Fort Walla Walla Days

August 20, 2016

Clo was quite interested in learning more about Walla Walla, and so we decided to check out Fort Walla Walla Days.  It's an event that happens in the beginning of June (yes, I know this article is quite late) every year and tries to re-create what it was like in Walla Walla at the beginning of the 20th century.  Most of this is new to me too, and I was quite interested in learning about the connections our home base town has to the past.

 

 

 

The environment is surprisingly similar to what I imagine what it looked like when the fort was in active use, the most recent nearly 100 years ago.  If you ignore the travel noise and don’t look at the fence at the edge of the park, the way the grounds are situated at the base of a small hill in a protected valley made me feel very much outside of the city.  The smell of the forge being worked by a smithy and the various campfires in use around the area definitely added to the period feeling.

 

The Walla Walla Fort was initially established in 1856 by Lieutenant Colonel Edward Steptoe of the 9th Infantry Regiment.  It was most active for the next fifty years, until in 1910 the flag was lowered by soldiers from the 1st Calvary and the fort was closed.  It was later reopened for training and support of WWI, and finally in 1921 it was turned over to the Veterans Administration.

 

 

 

The event over the weekend was focused on the period in the late 1800’s/early 1900's, trying to recreate what the situation may have been during a day in the daily life of the inhabitants.  Clo and I arrived a few minutes after it opened at 10am on Saturday, and wandered around for a while to get a general feel for the place.  The museum itself seemed rather nice, but we didn’t spend much time there and instead went outside to the fort area where the reenactors had (very literally) set up camp.

 

The reenactors were one of the aspects of the event in which I was most interested.  Even though the overall space is not huge, there were a lot of reenactors; in total I believe it was close to 40 of them.  Blacksmiths, fur traders, pioneer women, leatherworkers, cowboys, stagecoach drivers… the list went on and on.  I wasn’t sure how the “feel” would be while talking to them – would they always be in character?  Would they talk to me in the 3rd person, 1st person, something in the middle, what?  In the end it was rather easy to talk to all of them, because the one thing that shone through each and every one of them was the passion they had for the topic.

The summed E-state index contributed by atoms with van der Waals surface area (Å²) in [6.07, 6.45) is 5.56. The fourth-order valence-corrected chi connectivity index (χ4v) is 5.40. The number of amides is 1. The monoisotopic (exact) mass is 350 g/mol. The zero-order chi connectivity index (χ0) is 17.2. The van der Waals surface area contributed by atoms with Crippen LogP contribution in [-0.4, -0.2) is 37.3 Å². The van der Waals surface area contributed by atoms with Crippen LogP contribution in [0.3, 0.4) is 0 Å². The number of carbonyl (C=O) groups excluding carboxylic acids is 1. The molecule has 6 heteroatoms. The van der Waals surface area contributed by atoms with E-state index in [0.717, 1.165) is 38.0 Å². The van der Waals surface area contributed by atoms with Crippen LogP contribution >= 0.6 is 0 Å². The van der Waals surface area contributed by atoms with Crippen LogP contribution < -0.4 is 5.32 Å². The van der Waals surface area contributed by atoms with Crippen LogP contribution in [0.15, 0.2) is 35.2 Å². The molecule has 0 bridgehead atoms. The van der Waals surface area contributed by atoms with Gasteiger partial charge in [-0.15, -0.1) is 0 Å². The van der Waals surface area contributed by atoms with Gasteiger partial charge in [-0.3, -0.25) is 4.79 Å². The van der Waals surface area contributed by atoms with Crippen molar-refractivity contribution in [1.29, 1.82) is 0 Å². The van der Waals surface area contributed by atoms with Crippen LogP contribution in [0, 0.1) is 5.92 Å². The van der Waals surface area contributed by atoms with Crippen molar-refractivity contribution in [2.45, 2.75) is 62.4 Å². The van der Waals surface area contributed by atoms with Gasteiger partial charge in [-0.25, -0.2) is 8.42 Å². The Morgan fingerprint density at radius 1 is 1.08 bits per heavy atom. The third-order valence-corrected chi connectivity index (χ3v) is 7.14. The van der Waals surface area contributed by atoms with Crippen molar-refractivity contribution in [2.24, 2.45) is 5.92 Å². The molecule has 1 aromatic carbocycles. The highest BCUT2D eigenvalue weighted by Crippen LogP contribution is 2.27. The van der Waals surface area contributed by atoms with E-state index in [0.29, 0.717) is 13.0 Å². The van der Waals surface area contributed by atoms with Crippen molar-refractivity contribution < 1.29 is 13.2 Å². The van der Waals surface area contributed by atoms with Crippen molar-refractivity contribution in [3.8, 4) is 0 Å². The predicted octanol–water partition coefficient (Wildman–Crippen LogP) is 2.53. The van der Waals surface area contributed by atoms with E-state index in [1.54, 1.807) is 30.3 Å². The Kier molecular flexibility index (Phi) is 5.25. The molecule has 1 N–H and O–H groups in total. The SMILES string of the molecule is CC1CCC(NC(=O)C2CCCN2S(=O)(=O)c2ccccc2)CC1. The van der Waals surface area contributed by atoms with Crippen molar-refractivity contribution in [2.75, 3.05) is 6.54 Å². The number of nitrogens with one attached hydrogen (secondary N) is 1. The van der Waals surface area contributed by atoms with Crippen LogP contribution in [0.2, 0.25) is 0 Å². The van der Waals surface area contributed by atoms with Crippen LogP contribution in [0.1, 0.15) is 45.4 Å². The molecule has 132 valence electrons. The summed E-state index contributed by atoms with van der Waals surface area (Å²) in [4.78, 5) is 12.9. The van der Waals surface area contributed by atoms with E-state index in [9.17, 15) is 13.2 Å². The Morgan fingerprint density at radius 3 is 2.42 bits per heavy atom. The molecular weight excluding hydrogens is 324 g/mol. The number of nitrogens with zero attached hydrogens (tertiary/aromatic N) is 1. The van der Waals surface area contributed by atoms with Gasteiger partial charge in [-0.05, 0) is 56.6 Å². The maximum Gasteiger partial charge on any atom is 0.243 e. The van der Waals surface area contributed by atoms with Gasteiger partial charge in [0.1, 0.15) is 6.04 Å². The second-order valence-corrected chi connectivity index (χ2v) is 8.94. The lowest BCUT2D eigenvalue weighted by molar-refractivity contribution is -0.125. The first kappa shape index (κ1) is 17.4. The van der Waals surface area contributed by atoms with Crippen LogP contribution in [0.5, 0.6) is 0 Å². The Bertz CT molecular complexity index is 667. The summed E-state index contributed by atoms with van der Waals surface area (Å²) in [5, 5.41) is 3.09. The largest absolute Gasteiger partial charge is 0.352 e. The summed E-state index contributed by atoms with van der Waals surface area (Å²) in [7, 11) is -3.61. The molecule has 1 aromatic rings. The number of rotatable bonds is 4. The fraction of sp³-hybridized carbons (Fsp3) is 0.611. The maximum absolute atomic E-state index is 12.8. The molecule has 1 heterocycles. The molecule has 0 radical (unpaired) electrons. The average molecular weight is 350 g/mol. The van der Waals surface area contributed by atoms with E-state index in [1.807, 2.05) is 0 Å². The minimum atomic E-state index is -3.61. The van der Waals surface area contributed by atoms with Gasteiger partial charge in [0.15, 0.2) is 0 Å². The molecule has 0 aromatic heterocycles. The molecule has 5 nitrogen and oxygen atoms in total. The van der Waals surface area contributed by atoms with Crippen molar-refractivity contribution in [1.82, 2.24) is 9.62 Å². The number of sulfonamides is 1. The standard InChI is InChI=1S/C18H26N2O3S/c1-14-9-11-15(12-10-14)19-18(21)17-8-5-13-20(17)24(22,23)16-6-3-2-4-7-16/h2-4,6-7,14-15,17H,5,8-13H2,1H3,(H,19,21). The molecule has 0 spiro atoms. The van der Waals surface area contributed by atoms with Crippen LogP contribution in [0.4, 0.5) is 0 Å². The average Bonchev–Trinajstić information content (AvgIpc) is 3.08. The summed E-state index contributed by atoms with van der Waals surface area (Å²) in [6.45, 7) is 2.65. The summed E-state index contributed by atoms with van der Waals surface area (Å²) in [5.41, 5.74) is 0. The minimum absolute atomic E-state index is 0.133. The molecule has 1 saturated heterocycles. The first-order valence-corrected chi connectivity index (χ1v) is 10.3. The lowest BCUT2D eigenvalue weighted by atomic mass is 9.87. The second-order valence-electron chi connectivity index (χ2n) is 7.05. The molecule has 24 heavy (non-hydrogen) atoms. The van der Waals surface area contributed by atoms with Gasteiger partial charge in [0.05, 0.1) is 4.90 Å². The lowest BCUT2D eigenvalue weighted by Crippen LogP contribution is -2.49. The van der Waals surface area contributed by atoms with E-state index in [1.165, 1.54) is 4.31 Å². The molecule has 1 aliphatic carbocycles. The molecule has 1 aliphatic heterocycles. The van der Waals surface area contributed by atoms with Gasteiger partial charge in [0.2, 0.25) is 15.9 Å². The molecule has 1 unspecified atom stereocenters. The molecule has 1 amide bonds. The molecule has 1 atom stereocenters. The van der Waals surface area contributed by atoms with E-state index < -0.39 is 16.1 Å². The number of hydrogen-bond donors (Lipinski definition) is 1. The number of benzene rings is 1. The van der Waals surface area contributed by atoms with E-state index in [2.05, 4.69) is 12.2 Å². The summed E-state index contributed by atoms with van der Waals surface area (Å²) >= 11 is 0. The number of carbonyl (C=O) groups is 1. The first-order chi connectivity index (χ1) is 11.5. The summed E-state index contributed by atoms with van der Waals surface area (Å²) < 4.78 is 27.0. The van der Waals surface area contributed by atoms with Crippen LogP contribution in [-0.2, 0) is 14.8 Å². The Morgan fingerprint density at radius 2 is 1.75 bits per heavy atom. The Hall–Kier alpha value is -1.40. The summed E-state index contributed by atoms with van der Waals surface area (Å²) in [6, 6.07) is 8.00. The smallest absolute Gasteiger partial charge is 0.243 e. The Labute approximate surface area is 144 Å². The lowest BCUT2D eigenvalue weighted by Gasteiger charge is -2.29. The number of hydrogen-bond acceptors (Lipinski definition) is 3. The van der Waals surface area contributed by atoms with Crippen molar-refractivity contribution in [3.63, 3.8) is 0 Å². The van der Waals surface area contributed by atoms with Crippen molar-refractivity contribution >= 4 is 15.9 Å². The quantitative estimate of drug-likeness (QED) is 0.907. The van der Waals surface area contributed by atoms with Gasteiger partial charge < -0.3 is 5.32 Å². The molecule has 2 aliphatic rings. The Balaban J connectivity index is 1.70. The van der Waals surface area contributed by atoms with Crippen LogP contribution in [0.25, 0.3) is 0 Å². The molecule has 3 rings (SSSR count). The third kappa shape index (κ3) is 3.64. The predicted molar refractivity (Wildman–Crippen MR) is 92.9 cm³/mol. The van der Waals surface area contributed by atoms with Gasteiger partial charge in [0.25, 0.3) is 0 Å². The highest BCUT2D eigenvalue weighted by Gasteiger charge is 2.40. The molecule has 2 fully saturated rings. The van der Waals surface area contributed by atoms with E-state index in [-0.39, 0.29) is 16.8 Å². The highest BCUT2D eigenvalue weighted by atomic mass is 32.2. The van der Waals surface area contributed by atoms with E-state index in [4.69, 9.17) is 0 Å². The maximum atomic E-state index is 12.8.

Bev Ellis was one of the first we spoke to, and besides her passion being very clear, I actually learned quite a bit.  She is a member of Daughters of the Pioneers, which requires they have family that moved to the region before the ~1850’s (different for WA and Oregon), have to fill out a lot of paperwork to prove it, etc.  She has been involved in the group for nearly 30 years, ever since she and her husband moved back to Walla Walla after he was done with his military service.  Her parents lived here at the time as well, though they have since passed away. 

 

Philip and Quintin were another really interesting duo.  Father and son blacksmith, they had been doing it together for 24 years.  They are from Richland and participate in a few events every year.  They often bring their own equipment, but for this event the fort actually has all of their own equipment and they can use it.  They also work a lot with boy scout groups.  Interestingly, the forges that people like them use are mainly all produced before the 1960’s – no current manufacturers of the type of forge used by most "period" blacksmiths.  Philip became involved at 6 years old and started making things as a kid, and some of his friends still have the things they made at the time.  

 

 

Two others that I found interesting were Ron from Walla Walla and Tom from Bend, Oregon.  These two, along with a couple of others who wandered in and out, were guys were acting as a group of “cowboys” bringing animals to sell to the military.  They had a chuck wagon, were cooking pork & beans over a camp fire and were going to eat it too.  Later in the afternoon they fired period-era weapons as a demonstration, and allowed children to fire them as well.  Ron had a background of restoring wagons and that’s how he got involved – he has been doing it about 15 years so far.  Tom is from a background in LA working on films to build sets and special effects.  He’s been doing it for about 40 years so far and it’s actually part of his business.  He also does reenactments on trains, for parties, fake bank robberies, etc.  He works around the northwest with various organizations and for different groups.  It’s obviously his passion, and one he has managed to make a living with as well.  I really enjoyed meeting people who were so involved and interested in what they were doing, and sharing it with and educating others.

 

 

Overall, the the passion of each reenactor was very impressive to observe  All of the volunteer effort put in is amazing.  The way each of them became involved is different, but it’s always because it was something they enjoyed (history, either period or personal) and wanted to donate their time to do something with it. 

 

 

From a personal side of things, I’m curious how this goes across to the volunteer opportunities that I am planning to pursue, and to areas where people choose to spend their time to help/inform/etc others.  It was quite an entertaining weekend.

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